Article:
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California

California lawmakers move to reinstate, revamp local affordable housing program

Lankershim Boulevard in the NoHo Arts District of North Hollywood
The revival of the neighborhood surrounding Lankershim Boulevard in the NoHo Arts District was underwritten in large part by redevelopment funds.
(Luis Sinco / Los Angeles Times)

California lawmakers have approved a bid to renew a program that pumped hundreds of millions of dollars a year into affordable housing and economic development that had been eliminated during the state’s budget crisis eight years ago. But it’s uncertain if Gov. Gavin Newsom will sign off on the plan.

Senate Bill 5 by Sen. Jim Beall (D-San Jose) would effectively revive the state’s redevelopment system, which for decades allowed cities and counties to sequester a portion of local property tax revenue so that the money could be used on downtrodden neighborhoods.

“We hope that it’ll create a dynamic that will facilitate us from where we are now with no ongoing program that funds affordable housing, community reinvestment,” Beall said in an interview after the bill cleared the state Senate Wednesday night. “We haven’t had it in eight years. Now we do have it.”

Under the measure, the state will financially subsidize low-income housing, transit-oriented development and neighborhood revitalization efforts. The plan calls for $200 million annually in state funding in the initial years, eventually growing to up to $2 billion a year.

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Opponents of the plan have echoed arguments against the prior version of redevelopment, eliminated by then-Gov. Jerry Brown and legislators in 2011. Brown and lawmakers contended that the program was too expensive — diverting billions of dollars that otherwise would have gone to public schools, requiring state tax dollars to make up the difference — and was rife with abuse. A 2010 Times investigation found dozens of cities had spent hundreds of millions of dollars reserved for affordable housing on employee salaries, planning documents and developer subsidies, among other payments — without building a single new home.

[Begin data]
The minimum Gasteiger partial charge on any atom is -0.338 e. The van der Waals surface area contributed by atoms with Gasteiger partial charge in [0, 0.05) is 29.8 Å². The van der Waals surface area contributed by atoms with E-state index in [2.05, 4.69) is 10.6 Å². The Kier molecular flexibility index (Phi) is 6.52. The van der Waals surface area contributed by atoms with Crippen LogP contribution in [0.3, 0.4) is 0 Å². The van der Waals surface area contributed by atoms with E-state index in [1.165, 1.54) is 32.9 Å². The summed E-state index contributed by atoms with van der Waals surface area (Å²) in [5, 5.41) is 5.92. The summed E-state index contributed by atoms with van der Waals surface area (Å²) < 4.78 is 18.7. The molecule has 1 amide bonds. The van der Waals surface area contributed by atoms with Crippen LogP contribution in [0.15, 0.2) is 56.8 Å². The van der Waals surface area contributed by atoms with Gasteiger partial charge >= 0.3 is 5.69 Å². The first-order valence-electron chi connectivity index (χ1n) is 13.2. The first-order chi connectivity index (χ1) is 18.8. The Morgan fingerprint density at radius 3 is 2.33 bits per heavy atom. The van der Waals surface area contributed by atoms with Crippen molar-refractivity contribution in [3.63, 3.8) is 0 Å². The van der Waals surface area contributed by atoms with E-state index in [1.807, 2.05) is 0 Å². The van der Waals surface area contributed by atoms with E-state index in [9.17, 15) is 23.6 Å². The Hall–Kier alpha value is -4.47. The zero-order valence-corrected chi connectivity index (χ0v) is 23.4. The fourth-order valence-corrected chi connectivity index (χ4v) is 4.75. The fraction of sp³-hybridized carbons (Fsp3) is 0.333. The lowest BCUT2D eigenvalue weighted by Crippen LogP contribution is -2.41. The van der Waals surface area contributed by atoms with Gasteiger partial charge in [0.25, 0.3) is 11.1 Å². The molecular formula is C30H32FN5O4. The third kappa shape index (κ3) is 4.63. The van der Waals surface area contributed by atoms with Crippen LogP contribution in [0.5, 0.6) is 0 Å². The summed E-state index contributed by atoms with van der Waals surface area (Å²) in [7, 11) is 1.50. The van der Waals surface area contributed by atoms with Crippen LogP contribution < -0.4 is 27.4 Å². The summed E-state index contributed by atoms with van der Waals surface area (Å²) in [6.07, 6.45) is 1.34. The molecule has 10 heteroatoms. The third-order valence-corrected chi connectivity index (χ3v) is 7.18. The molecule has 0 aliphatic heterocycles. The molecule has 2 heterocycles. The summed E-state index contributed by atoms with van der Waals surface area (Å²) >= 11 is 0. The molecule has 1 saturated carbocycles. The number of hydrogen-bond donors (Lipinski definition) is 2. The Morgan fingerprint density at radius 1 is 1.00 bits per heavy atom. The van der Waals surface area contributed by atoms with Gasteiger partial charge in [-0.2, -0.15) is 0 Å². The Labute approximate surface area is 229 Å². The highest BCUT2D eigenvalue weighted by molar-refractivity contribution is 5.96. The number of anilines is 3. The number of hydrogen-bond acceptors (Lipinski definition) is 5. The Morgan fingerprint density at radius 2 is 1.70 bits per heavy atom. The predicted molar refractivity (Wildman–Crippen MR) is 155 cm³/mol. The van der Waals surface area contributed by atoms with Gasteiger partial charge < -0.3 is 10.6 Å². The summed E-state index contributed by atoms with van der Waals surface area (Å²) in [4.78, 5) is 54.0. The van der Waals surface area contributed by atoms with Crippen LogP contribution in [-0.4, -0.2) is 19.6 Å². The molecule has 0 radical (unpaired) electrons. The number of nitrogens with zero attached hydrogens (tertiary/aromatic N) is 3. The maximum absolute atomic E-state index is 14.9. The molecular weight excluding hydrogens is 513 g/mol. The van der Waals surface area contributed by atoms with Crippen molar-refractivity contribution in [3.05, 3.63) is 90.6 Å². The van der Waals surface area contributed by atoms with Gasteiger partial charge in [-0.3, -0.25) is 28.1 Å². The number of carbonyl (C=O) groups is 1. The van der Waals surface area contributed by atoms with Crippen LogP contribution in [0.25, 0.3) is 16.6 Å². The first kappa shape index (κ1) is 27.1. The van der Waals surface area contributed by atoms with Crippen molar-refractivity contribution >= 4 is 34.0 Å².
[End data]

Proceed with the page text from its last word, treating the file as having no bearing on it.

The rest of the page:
Beall said that SB 5 addresses those past problems, in part by having greater state oversight of the spending.

But cost concerns have worried Newsom and key interest groups. The California Teachers Assn., the influential union, representing teachers, was against the bill out of worries it could harm the state budget. And when unveiling his initial budget proposal in January, Newsom said other state low-income housing efforts, such as those funded by bonds and the state’s cap-and-trade climate change program, were providing funding and the state should instead focus on beefing up earlier, less-aggressive efforts to replace the redevelopment system.

“I think we are doing even more than what we did in the last redevelopment budget,” he said at the time.

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Newsom’s office did not immediately respond to a request for comment on SB 5, which was approved by the Assembly earlier this week. Beall said he has not received an indication of whether the governor approves.

“Hopefully we’ll get the governor to sign it,” he said.


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